Silica – A mercenary hired by the village of Routh, Silica is a brash and often times carefree soldier-type individual. She's not one to back down from a fight and can hold her own when the metal starts flying. She ran away at an early age, eventually pursuing mercenary life.
Seraphina – Found unconscious at the grounds of the battle that took place with the infamous dragon just outside of Routh, Seraphina is often curt but always formal. She is practical in her thinking and to the point in her communication. She routinely refers to herself as having been “created," though the party is unsure why.
Morion – Jasper's mentor and teacher, Morion retired from the Order of the Royal Knighthood after having earned a host of military accolades. He exudes experience and confidence, but has been deeply perturbed by the corruption that has infiltrated the Order's ranks as of late.
Rutile – A half-beast with a dark past, Rutile is both boisterous and unafraid to tell it straight. Due to her vastly different culture and background, she rounds out the group with experiences and abilities not otherwise shared with her fellow party members.
Swain – Leader of the Dawn of Lithos, Swain comes across as roguish and stoic but also has a charming side to him. He likens himself a revolutionary, with the Dawn of Lithos being an organization that fights for equality.
Recruitable Monsters – Players can tame and utilize in battle creatures they find in the field. These monsters come with their own skills and attributes and can be powerhouses when deployed effectively. Above is a small sample of some of these beasts.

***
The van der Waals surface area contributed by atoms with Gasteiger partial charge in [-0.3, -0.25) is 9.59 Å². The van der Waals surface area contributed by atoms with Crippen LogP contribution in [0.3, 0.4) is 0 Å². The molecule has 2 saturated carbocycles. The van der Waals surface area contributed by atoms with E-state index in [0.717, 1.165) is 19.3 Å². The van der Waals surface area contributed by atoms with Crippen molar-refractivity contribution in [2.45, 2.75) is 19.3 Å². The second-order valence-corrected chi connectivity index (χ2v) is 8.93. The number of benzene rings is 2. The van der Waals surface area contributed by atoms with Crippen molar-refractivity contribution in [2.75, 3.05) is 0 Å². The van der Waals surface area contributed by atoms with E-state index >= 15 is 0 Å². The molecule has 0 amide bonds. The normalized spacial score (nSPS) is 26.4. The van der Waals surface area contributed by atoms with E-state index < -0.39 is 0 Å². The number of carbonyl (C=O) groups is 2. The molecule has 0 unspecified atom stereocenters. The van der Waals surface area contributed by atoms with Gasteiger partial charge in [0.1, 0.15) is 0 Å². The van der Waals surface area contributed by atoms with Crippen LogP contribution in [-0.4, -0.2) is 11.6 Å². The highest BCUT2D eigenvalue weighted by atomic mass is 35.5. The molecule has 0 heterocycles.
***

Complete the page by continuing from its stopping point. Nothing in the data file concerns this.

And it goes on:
The gameplay loop of Sorcery Tempest is one that fans of classic SRPGs such as Final Fantasy Tactics and older Fire Emblem titles will immediately recognize. Gameplay is effectively broken up into three segments: story, exploration, and combat. The story of Sorcery Tempest unfolds through visual novel-like talking segments that occur before, after, and between battles. Also between battles is the ability for the player to explore the town they're in by clicking on the various locations of that particular area. While in towns, players may choose to synthesize weapons, purchase and sell gear and items, visit the local bar to catch up on the happenings in the area, and take on side-quests from the Mercenary's Guild.
Combat, however, is the meat of Sorcery Tempest's experience. It features a unique combat layout via its distinctive "combat grid." The combat grid is a two-sided battlefield made up of hex-shaped spaces which the player and enemy occupy. Each of the hex spaces are marked with a number (from 1 to 20) with two special spaces on each side marked "Even" and "Odd." Players take five characters into battle with them and deploy them on their side of the combat grid at the start of the encounter. Each playable character and monster in the game comes with its own distinct stats, attributes, and skills. Fielding a party of fighters who have good synergy is essential in toppling Sorcery Tempest's many challenging enemies.